New for the Wing’s audio system is MP3/iPod connectivity. Yes, the device connection resides in the top box, but its location is unimportant because Honda incorporated control of the iPod into its handlebar controls and dashboard view screen. You can access playlists, artists, albums, etc., just as if you had the device in your hand. There’s also a new surround-sound aspect to the speaker layout providing an enhanced listening experience. I could hear the rear speakers more clearly, even at freeway speeds.
Before leaving on our day ride, we were given a tech briefing on Honda’s new satellite-linked navigation system. According to Honda, the updated system provides more up-to-date information because of a quicker connection between bike and satellite. The viewing screen is also now brighter for better viewing.
A very usable new feature when traveling to unknown regions is the GPS’s lane-assist function that tells the rider in advance if the desired off-ramp is on the left or right of the freeway. There’s also a new 3-D terrain view. Next to the iPod connection in the top box is a new, removable flash card that allows Gold Wing owners to remove their route, download it to a personal computer then upload it and share it with fellow Gold Wingers.
Curiously, the new Gold Wing’s wheels come encased in a sheen of clear coating. Honda says it’s for easier cleaning and to keep the wheels in better shape for a longer period of time. For anyone who remembers the yellowy, peeling, clear-coated wheels from the 1980s, this may seem like a mistake. But Honda assured me that while the clear coat is the same recipe, the process of application has changed, and it was the process 30 years ago that caused motorcycle owners to spend hours with a fistful of steel wool stripping the baneful sealant from the wheels of their ride.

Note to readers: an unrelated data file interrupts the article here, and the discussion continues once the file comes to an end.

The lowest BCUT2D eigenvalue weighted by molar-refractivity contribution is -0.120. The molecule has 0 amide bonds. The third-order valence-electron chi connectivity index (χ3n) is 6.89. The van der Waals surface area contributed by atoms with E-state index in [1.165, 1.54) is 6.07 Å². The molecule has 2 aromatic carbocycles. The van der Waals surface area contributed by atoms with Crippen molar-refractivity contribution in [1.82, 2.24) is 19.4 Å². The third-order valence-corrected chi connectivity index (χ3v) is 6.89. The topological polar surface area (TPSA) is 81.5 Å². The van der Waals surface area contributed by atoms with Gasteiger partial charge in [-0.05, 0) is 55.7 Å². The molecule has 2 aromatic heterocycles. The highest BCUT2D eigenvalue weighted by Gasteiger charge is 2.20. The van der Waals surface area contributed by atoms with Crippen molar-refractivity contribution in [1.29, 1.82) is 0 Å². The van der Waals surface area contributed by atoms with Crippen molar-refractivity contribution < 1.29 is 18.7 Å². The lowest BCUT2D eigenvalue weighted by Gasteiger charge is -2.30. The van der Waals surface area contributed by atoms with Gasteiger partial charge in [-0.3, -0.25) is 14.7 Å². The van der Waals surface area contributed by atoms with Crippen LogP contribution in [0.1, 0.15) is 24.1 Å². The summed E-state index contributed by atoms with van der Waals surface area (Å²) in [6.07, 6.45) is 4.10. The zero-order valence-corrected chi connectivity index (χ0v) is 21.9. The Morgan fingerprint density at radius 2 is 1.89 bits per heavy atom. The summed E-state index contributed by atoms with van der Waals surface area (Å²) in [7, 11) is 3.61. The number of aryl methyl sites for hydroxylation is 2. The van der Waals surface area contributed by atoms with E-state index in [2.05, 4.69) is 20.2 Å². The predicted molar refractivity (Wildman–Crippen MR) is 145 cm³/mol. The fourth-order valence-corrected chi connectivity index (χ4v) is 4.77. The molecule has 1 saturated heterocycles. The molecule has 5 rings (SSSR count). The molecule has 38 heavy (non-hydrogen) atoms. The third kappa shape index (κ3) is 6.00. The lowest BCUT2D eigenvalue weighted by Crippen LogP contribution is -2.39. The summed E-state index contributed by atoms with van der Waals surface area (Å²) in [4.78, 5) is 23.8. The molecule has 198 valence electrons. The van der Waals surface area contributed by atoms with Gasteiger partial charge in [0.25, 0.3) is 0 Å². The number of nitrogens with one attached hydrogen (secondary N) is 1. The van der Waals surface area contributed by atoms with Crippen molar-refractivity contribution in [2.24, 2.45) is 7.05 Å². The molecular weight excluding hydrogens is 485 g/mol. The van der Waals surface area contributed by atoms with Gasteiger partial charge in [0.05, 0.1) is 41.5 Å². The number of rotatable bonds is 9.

The redesigned fairing of the 2012 Gold Wing, with its color-contrasting side panels, is distinctive, setting the largely unchanged new Wing apart from its predecessors. The new look freshens the Gold Wing’s profile and, according to Honda, the fairing is slightly wider, providing improved wind protection.
While a better wind pocket was hard to confirm during the blustery afternoon spent aboard the two Wings, the restyled rear of the bike, with its relocated taillight, was visually pleasing and its functionality evident. By centralizing the taillight between the saddlebags and lengthening the saddlebags themselves, the new Gold Wing gains an additional seven liters of storage. Parked next to one another, the 2012 saddlebags appear smaller, but ‘tis only an optical illusion.
Another visual cue on the new GL is the engine cover directly above the brake/shift levers. It was chrome on the old model, but it’s now black to, according to Honda, “modernize” the look. But instead of being chrome or color-matched with an upgrade to one of the three trim levels above the base model, this unfinished, plastic, black panel comes on all 2012 Gold Wings. It looks cheaper in person than it does in pictures and is unbecoming for such a high-end motorcycle.
So the updated 2012 Gold Wing is a better a motorcycle, receiving upgrades in areas that truly benefit its rider. However, at $23,199 to $28,499, the Gold Wing is pricier than the new BMW K1600 GTL which retails for $23,200 to $25,845.
The new Beemer is faster, lighter, has Bluetooth connectivity and an electrically adjustable windscreen. But the Wing has more luxurious passenger accommodations and perhaps has a slight edge in slow-speed handling.